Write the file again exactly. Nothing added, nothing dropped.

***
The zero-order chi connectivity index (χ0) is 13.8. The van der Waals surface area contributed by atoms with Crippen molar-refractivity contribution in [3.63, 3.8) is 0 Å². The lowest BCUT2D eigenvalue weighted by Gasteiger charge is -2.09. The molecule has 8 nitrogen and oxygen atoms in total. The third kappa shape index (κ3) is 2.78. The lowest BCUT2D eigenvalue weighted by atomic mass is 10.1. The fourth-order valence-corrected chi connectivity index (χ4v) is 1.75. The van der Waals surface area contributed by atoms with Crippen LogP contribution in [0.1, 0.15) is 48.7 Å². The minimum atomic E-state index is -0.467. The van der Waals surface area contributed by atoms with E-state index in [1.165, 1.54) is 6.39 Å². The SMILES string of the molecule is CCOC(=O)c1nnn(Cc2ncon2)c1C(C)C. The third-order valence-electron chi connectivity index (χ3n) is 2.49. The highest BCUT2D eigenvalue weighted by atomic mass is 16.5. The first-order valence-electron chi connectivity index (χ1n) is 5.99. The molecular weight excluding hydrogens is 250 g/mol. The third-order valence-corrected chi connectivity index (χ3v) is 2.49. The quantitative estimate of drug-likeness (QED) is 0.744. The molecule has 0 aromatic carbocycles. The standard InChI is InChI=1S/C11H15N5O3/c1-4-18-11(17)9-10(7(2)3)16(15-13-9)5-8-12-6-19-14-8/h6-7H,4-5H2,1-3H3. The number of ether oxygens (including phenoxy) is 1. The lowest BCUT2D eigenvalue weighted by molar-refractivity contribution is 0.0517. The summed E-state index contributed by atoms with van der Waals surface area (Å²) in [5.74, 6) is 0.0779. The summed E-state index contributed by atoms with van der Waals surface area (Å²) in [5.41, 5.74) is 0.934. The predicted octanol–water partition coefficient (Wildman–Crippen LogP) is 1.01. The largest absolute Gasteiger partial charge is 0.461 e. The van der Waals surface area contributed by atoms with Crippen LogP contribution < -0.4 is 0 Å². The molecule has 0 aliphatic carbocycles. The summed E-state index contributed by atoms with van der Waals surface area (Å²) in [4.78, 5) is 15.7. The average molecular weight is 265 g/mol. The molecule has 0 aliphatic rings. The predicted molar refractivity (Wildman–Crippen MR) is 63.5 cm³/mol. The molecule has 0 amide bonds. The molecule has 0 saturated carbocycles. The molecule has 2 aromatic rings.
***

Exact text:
The zero-order chi connectivity index (χ0) is 13.8. The van der Waals surface area contributed by atoms with Crippen molar-refractivity contribution in [3.63, 3.8) is 0 Å². The lowest BCUT2D eigenvalue weighted by Gasteiger charge is -2.09. The molecule has 8 nitrogen and oxygen atoms in total. The third kappa shape index (κ3) is 2.78. The lowest BCUT2D eigenvalue weighted by atomic mass is 10.1. The fourth-order valence-corrected chi connectivity index (χ4v) is 1.75. The van der Waals surface area contributed by atoms with Crippen LogP contribution in [0.1, 0.15) is 48.7 Å². The minimum atomic E-state index is -0.467. The van der Waals surface area contributed by atoms with E-state index in [1.165, 1.54) is 6.39 Å². The SMILES string of the molecule is CCOC(=O)c1nnn(Cc2ncon2)c1C(C)C. The third-order valence-electron chi connectivity index (χ3n) is 2.49. The highest BCUT2D eigenvalue weighted by atomic mass is 16.5. The first-order valence-electron chi connectivity index (χ1n) is 5.99. The molecular weight excluding hydrogens is 250 g/mol. The third-order valence-corrected chi connectivity index (χ3v) is 2.49. The quantitative estimate of drug-likeness (QED) is 0.744. The molecule has 0 aromatic carbocycles. The standard InChI is InChI=1S/C11H15N5O3/c1-4-18-11(17)9-10(7(2)3)16(15-13-9)5-8-12-6-19-14-8/h6-7H,4-5H2,1-3H3. The number of ether oxygens (including phenoxy) is 1. The lowest BCUT2D eigenvalue weighted by molar-refractivity contribution is 0.0517. The summed E-state index contributed by atoms with van der Waals surface area (Å²) in [5.74, 6) is 0.0779. The summed E-state index contributed by atoms with van der Waals surface area (Å²) in [5.41, 5.74) is 0.934. The predicted octanol–water partition coefficient (Wildman–Crippen LogP) is 1.01. The largest absolute Gasteiger partial charge is 0.461 e. The van der Waals surface area contributed by atoms with Crippen LogP contribution < -0.4 is 0 Å². The molecule has 0 aliphatic carbocycles. The summed E-state index contributed by atoms with van der Waals surface area (Å²) in [4.78, 5) is 15.7. The average molecular weight is 265 g/mol. The molecule has 0 aliphatic rings. The predicted molar refractivity (Wildman–Crippen MR) is 63.5 cm³/mol. The molecule has 0 amide bonds. The molecule has 0 saturated carbocycles. The molecule has 2 aromatic rings.